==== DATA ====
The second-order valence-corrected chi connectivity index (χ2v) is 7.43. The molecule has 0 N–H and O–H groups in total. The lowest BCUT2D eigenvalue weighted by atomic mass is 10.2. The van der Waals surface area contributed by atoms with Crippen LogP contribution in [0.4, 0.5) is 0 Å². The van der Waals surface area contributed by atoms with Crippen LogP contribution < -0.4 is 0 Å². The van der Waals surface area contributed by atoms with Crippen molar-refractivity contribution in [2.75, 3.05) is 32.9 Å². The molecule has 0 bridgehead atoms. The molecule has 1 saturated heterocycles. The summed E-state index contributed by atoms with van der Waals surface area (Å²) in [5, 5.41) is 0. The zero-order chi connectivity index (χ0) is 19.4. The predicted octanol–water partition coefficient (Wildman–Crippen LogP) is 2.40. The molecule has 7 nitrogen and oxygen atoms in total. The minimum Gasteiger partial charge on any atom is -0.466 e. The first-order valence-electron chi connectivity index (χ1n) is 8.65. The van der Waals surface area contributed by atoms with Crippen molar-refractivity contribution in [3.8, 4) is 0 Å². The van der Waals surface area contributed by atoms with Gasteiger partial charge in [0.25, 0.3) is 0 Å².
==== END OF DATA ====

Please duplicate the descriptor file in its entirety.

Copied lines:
The second-order valence-corrected chi connectivity index (χ2v) is 7.43. The molecule has 0 N–H and O–H groups in total. The lowest BCUT2D eigenvalue weighted by atomic mass is 10.2. The van der Waals surface area contributed by atoms with Crippen LogP contribution in [0.4, 0.5) is 0 Å². The van der Waals surface area contributed by atoms with Crippen LogP contribution < -0.4 is 0 Å². The van der Waals surface area contributed by atoms with Crippen molar-refractivity contribution in [2.75, 3.05) is 32.9 Å². The molecule has 0 bridgehead atoms. The molecule has 1 saturated heterocycles. The summed E-state index contributed by atoms with van der Waals surface area (Å²) in [5, 5.41) is 0. The zero-order chi connectivity index (χ0) is 19.4. The predicted octanol–water partition coefficient (Wildman–Crippen LogP) is 2.40. The molecule has 7 nitrogen and oxygen atoms in total. The minimum Gasteiger partial charge on any atom is -0.466 e. The first-order valence-electron chi connectivity index (χ1n) is 8.65. The van der Waals surface area contributed by atoms with Crippen molar-refractivity contribution in [3.8, 4) is 0 Å². The van der Waals surface area contributed by atoms with Gasteiger partial charge in [0.25, 0.3) is 0 Å².